Isaac is having some adjustment issues with the end of pre-school and the looming prospect of Kindergarten. He's pretty grumpy, and very in need of being allowed to feel like a little kid. He's asking for shoulder rides again (much to my neck's dismay) and to be pushed on the swing... he's asking for Scooby Doo shows again... But he's also becoming a lot more independent about playing: He's spending a fair amount of time across the street playing with Amelia and Wyatt and they're all getting along great.

His soccer season started last week, and he does not lack for passion: It's amazing to see that even in this entry level (5 year old league) there are some kids who have CLEARLY been playing for a few years and have some pretty developed soccer moves, while Isaac just has speed and interest... but no technique yet. It was frustrating to him to see other kids being better than him and he let a few unsportsman like taunts out (na na boo boo is pretty hardcore). I've tried to let him know that at this stage, we all have different skills, and that what he SHOULD do is watch those kids and learn to do what they do.

May was a sick month for me - I came down with a brutal cold that lingered for 10 days before I finally got wise and got some more antibiotics, which knocked it out pretty well. My ears were plugged up for over two weeks, however, and I did have one trip to Houston that led to tears of pain from the pressure... In the midst of this illness, I had a big proposal for a year long project in St Paul that I had to pull together, plus I had to step in to a gig in Houston for a co-worker who got so sick he had to go on disability (and I have the right skillset to backfill).

It led to a somewhat unfortunate conflict: I had to be in Houston to meet with senior leadership on the same day as I was supposed to present the proposal in St Paul. AND this was on my worst day of the illness. I had Dan, the founder of the company, come in to propose in my stead, but we lost the opportunity, and I'll be forever wondering if things would have been different if I had been able to be there... I've heard from other sources that the gig in St Paul was never ours to win, that another firm was the inside favorite, but I like to believe that once a person gets a bit of Jimmy, they can't say no... I'll try to look at this as a "for the best" sort of thing.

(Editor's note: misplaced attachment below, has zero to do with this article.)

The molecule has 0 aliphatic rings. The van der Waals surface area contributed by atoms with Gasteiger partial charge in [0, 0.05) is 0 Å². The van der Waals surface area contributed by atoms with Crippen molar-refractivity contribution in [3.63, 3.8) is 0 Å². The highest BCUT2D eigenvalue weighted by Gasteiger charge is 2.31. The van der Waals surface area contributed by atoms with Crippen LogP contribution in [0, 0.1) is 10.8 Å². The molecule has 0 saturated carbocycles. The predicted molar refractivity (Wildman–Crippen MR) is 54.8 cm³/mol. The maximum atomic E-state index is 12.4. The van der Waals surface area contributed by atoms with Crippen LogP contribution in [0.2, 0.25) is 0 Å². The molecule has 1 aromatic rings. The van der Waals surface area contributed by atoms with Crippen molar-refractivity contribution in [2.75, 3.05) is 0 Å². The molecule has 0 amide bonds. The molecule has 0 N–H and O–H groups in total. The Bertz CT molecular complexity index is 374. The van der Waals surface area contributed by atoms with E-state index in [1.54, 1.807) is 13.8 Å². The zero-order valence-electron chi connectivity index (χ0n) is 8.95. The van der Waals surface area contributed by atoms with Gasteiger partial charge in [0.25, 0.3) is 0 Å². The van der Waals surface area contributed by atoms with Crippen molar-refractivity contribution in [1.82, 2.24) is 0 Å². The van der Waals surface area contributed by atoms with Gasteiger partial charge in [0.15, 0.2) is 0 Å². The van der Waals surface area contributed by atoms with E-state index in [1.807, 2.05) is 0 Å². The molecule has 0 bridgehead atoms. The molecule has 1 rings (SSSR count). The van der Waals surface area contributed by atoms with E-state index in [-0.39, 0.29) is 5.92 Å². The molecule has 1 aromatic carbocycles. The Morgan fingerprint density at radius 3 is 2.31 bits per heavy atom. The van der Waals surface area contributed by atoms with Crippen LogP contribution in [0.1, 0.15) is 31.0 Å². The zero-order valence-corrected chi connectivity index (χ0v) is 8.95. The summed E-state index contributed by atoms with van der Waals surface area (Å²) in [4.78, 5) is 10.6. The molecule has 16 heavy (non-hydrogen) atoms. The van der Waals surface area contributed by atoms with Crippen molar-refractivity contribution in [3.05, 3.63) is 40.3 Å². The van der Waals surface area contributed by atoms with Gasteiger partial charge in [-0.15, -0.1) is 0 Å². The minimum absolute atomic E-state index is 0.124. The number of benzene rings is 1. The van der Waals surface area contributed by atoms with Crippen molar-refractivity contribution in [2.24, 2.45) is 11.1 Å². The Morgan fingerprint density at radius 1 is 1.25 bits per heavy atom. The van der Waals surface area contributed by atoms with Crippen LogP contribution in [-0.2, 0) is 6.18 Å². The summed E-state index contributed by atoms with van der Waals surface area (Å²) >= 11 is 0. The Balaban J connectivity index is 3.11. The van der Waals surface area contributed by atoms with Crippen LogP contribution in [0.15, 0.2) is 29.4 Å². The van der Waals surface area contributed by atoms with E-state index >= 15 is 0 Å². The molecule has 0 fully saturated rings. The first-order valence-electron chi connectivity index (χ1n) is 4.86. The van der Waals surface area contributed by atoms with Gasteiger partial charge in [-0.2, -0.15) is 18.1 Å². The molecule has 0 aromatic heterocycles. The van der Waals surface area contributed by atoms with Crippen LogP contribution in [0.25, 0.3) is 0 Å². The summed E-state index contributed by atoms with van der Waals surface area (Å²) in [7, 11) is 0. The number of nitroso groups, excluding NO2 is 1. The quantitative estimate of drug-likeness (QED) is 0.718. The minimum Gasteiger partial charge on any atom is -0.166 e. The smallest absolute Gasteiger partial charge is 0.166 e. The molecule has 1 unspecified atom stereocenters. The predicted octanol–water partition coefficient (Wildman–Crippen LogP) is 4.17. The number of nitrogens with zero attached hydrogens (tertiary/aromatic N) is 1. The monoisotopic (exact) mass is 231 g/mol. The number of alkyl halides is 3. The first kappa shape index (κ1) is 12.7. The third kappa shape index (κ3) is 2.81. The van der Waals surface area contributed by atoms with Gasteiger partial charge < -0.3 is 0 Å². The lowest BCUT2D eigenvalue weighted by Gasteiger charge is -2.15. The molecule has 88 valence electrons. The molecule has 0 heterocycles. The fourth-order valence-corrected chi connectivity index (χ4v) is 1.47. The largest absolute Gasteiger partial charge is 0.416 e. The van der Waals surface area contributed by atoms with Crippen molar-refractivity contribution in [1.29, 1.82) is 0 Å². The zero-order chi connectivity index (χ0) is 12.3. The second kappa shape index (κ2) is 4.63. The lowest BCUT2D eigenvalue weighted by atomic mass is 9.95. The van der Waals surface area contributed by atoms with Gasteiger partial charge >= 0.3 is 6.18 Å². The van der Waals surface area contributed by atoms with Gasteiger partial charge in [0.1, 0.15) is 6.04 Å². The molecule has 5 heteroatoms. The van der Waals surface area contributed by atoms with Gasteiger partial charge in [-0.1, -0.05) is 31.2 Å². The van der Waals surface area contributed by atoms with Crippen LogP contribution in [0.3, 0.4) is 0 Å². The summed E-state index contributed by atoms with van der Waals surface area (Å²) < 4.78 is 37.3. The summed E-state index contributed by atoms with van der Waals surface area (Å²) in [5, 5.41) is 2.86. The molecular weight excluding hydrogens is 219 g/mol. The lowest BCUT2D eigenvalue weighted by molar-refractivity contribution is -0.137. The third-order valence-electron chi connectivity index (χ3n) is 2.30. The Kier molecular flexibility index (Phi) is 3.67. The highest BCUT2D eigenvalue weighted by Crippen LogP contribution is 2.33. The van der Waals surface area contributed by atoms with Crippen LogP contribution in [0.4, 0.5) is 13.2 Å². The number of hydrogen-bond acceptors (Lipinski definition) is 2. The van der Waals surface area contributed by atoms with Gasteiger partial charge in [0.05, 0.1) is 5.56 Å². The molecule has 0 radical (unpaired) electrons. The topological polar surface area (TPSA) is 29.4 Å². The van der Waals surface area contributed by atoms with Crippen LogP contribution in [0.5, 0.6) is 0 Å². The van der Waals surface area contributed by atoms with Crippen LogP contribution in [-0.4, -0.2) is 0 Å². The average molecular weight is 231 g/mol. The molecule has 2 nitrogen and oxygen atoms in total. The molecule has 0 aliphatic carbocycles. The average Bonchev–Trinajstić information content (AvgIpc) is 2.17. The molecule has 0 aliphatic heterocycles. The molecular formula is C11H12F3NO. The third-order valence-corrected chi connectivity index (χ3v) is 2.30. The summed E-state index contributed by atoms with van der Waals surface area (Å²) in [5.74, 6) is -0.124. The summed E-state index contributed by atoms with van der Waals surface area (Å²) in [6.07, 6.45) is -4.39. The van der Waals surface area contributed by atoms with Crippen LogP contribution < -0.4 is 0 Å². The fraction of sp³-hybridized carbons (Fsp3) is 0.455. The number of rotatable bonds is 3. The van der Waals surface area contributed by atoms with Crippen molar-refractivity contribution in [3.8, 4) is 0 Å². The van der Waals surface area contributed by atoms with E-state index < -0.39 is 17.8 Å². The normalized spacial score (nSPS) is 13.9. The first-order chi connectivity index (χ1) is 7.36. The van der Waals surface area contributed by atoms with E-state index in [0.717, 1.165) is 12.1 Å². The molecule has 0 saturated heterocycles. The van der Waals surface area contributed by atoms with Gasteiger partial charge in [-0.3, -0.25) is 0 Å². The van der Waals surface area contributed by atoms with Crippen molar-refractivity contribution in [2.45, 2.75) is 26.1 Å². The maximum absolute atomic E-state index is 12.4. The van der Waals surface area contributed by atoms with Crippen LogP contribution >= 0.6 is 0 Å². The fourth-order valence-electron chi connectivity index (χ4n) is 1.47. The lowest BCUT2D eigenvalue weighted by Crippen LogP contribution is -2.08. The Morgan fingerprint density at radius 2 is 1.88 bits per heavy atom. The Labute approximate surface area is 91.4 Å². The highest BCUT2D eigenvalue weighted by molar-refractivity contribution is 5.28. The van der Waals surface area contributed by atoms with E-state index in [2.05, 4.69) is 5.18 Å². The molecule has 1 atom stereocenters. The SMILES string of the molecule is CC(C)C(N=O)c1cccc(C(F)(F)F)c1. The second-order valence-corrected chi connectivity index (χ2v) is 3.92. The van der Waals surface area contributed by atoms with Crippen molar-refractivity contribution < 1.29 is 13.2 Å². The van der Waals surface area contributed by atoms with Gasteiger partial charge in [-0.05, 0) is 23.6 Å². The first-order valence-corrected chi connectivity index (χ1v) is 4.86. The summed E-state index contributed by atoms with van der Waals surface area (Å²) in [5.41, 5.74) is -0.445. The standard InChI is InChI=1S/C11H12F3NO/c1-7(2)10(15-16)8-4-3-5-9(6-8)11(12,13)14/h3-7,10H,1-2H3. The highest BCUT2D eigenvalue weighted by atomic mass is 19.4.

In the meantime, I have started the process of transitioning out of my gig in Minneapolis: While things have been good, there will be a requirement coming up that the project will need someone on site boots on the ground for 40+ hours a week to get some stuff DONE, and I don't have that time to give with my other commitments. So I have started working with them to find a backfill, and we will be keeping me on an advisory retainer so that I can provide guidance and oversight.

This is all leading to my continued soul searching about what I really want to be doing: I've been doing this traveling consultant thing for 3 years now, and it's been exhausting. I've been inside of a lot of hospitals, and have got very jaded about the effectiveness of most IT and administrative organizations. I still love the clinicians and think they're doing great work, but these organizations wrapped around them are just fundamentally sick and it's discouraging to fly into places and see them wasting resources protecting fiefdoms. I just don't know what I want to DO about it. Not yet.